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Establishing a Standardized Trauma Team Activation Criteria Using the National Trauma Data Bank(NTDB)
Ibrahim Abd el-shaf, MD, Lisa Rosen, Francesca M. Bullaro, MD, Nathan A.M. Christopherson, MBA, Josť M. Prince, MD. Cohen Children's Medical Center, Northwell Health, New Hyde Park, New York, USA.

Background: In an effort to identify the correct resources required while minimizing cost, prior to patient arrival, trauma centers use activation levels. Currently no national standard for activation criteria exists. Activation criteria are routinely evaluated using a variety of methods, most commonly the Cribari-Matrix. We hypothesized that implementation of trauma tier activation criteria based on a combination of physiologic, anatomic and mechanism of injury parameters would be able to optimally triage pediatric trauma patients.

Methods: We implemented a 3-tiered activation criteria for trauma team response at an ACS verified level1 pediatric trauma center. Each level corresponds to a predetermined set of team members and resource mobilization. Using descriptive statistical analysis our criteria was applied to the 2012-NTDB. Analysis was conducted with the Cribari-Matrix using activation level and Injury Severity Score(ISS) to identify overtriage/undertriage rates. We then identified the components and leading causes of overtirage.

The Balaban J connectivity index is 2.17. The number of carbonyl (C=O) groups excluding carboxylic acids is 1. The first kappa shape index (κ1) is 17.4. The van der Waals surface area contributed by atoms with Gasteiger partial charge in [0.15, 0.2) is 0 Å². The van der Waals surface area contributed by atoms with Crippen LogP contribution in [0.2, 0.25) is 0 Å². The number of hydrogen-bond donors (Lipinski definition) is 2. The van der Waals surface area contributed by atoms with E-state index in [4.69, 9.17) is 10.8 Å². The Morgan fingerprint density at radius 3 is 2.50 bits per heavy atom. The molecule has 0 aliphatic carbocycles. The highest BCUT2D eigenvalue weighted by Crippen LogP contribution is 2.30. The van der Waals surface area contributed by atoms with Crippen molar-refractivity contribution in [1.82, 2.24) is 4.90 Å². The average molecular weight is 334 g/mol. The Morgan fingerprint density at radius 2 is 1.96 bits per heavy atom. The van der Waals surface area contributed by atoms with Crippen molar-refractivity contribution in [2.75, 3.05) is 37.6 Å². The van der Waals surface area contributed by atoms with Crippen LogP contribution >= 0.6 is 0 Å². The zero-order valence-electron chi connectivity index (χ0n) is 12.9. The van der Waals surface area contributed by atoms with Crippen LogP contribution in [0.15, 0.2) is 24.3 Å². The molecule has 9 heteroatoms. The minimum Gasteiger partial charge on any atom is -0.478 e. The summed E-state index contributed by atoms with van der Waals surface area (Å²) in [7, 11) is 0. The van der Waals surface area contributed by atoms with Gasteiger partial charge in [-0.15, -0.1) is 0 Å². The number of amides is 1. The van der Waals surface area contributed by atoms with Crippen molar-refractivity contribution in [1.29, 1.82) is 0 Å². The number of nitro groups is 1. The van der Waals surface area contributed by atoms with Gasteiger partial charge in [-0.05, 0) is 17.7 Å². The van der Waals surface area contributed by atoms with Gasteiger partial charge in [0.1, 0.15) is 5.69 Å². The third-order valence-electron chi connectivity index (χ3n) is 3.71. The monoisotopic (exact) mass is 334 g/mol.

Results: When applied to the NTDB(n=95,319), our activation criteria yielded overtriage/undertriage rates of 65.62%/2.83% respectively. Among those incidents mis-triaged(n=32,790), overtriaged had a higher mortality rate(0.39%) as compared to those undertriaged(0.00%)(P<0.0210). The majority of our level1 overtriage(90.81%) was due to severe respiratory compromise while level2 overtriage was due to long bone injury(22.54%).

Conclusions: When applying trauma triage criteria consisting of physiologic, anatomic and mechanism of injury parameters to the NTDB there was a significant rate of overtriage. Given the airway concerns in a pediatric population for pre-hospital providers, overtriage due to these criteria may be deemed acceptable. Comparison of NTDB to institutional data may allow for more detailed future analysis of triage data.


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